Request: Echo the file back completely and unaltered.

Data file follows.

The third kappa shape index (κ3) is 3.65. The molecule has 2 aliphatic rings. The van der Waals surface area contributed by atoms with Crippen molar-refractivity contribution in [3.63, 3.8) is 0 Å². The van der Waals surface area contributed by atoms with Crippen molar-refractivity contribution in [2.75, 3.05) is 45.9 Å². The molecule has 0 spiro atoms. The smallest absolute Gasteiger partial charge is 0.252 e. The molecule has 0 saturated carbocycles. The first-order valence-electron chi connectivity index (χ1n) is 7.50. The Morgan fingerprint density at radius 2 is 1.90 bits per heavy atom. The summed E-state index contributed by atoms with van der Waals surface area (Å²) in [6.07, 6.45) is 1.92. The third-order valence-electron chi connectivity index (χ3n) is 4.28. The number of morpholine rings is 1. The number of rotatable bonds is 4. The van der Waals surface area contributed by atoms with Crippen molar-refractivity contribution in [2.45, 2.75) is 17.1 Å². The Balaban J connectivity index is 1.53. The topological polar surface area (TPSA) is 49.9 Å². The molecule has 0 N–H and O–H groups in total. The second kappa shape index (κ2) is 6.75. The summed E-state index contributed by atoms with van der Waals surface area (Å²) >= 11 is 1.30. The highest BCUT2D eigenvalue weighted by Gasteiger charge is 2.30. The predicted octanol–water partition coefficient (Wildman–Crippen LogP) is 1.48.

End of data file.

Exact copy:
The third kappa shape index (κ3) is 3.65. The molecule has 2 aliphatic rings. The van der Waals surface area contributed by atoms with Crippen molar-refractivity contribution in [3.63, 3.8) is 0 Å². The van der Waals surface area contributed by atoms with Crippen molar-refractivity contribution in [2.75, 3.05) is 45.9 Å². The molecule has 0 spiro atoms. The smallest absolute Gasteiger partial charge is 0.252 e. The molecule has 0 saturated carbocycles. The first-order valence-electron chi connectivity index (χ1n) is 7.50. The Morgan fingerprint density at radius 2 is 1.90 bits per heavy atom. The summed E-state index contributed by atoms with van der Waals surface area (Å²) in [6.07, 6.45) is 1.92. The third-order valence-electron chi connectivity index (χ3n) is 4.28. The number of morpholine rings is 1. The number of rotatable bonds is 4. The van der Waals surface area contributed by atoms with Crippen molar-refractivity contribution in [2.45, 2.75) is 17.1 Å². The Balaban J connectivity index is 1.53. The topological polar surface area (TPSA) is 49.9 Å². The molecule has 0 N–H and O–H groups in total. The second kappa shape index (κ2) is 6.75. The summed E-state index contributed by atoms with van der Waals surface area (Å²) >= 11 is 1.30. The highest BCUT2D eigenvalue weighted by Gasteiger charge is 2.30. The predicted octanol–water partition coefficient (Wildman–Crippen LogP) is 1.48.